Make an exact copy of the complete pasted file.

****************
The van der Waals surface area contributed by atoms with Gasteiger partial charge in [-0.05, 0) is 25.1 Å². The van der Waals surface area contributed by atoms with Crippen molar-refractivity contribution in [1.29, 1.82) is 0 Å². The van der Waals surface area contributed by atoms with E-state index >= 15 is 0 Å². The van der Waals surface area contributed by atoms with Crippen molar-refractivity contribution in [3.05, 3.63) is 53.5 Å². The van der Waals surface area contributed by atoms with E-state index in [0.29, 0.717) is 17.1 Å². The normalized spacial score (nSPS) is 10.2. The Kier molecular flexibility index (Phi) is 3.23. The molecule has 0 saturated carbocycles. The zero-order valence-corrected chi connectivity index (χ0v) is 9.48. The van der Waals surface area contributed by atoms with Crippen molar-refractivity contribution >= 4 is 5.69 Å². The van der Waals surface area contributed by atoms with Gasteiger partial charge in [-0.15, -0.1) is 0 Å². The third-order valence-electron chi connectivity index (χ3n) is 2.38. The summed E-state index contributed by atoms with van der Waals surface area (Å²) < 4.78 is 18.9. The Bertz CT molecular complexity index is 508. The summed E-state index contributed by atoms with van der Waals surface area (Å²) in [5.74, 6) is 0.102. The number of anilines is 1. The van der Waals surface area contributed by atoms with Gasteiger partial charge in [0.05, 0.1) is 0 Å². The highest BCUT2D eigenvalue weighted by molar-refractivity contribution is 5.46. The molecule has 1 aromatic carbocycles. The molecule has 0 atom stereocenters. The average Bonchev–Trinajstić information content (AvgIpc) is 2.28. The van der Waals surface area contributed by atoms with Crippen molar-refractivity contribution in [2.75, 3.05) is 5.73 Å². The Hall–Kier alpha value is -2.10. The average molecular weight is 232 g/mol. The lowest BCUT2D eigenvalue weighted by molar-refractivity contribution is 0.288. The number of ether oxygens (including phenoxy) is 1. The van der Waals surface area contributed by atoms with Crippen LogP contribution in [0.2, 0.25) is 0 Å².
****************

The van der Waals surface area contributed by atoms with Gasteiger partial charge in [-0.05, 0) is 25.1 Å². The van der Waals surface area contributed by atoms with Crippen molar-refractivity contribution in [1.29, 1.82) is 0 Å². The van der Waals surface area contributed by atoms with E-state index >= 15 is 0 Å². The van der Waals surface area contributed by atoms with Crippen molar-refractivity contribution in [3.05, 3.63) is 53.5 Å². The van der Waals surface area contributed by atoms with E-state index in [0.29, 0.717) is 17.1 Å². The normalized spacial score (nSPS) is 10.2. The Kier molecular flexibility index (Phi) is 3.23. The molecule has 0 saturated carbocycles. The zero-order valence-corrected chi connectivity index (χ0v) is 9.48. The van der Waals surface area contributed by atoms with Crippen molar-refractivity contribution >= 4 is 5.69 Å². The van der Waals surface area contributed by atoms with Gasteiger partial charge in [-0.15, -0.1) is 0 Å². The third-order valence-electron chi connectivity index (χ3n) is 2.38. The summed E-state index contributed by atoms with van der Waals surface area (Å²) < 4.78 is 18.9. The Bertz CT molecular complexity index is 508. The summed E-state index contributed by atoms with van der Waals surface area (Å²) in [5.74, 6) is 0.102. The number of anilines is 1. The van der Waals surface area contributed by atoms with Gasteiger partial charge in [0.05, 0.1) is 0 Å². The highest BCUT2D eigenvalue weighted by molar-refractivity contribution is 5.46. The molecule has 1 aromatic carbocycles. The molecule has 0 atom stereocenters. The average Bonchev–Trinajstić information content (AvgIpc) is 2.28. The van der Waals surface area contributed by atoms with Crippen molar-refractivity contribution in [2.75, 3.05) is 5.73 Å². The Hall–Kier alpha value is -2.10. The average molecular weight is 232 g/mol. The lowest BCUT2D eigenvalue weighted by molar-refractivity contribution is 0.288. The number of ether oxygens (including phenoxy) is 1. The van der Waals surface area contributed by atoms with Crippen LogP contribution in [0.2, 0.25) is 0 Å².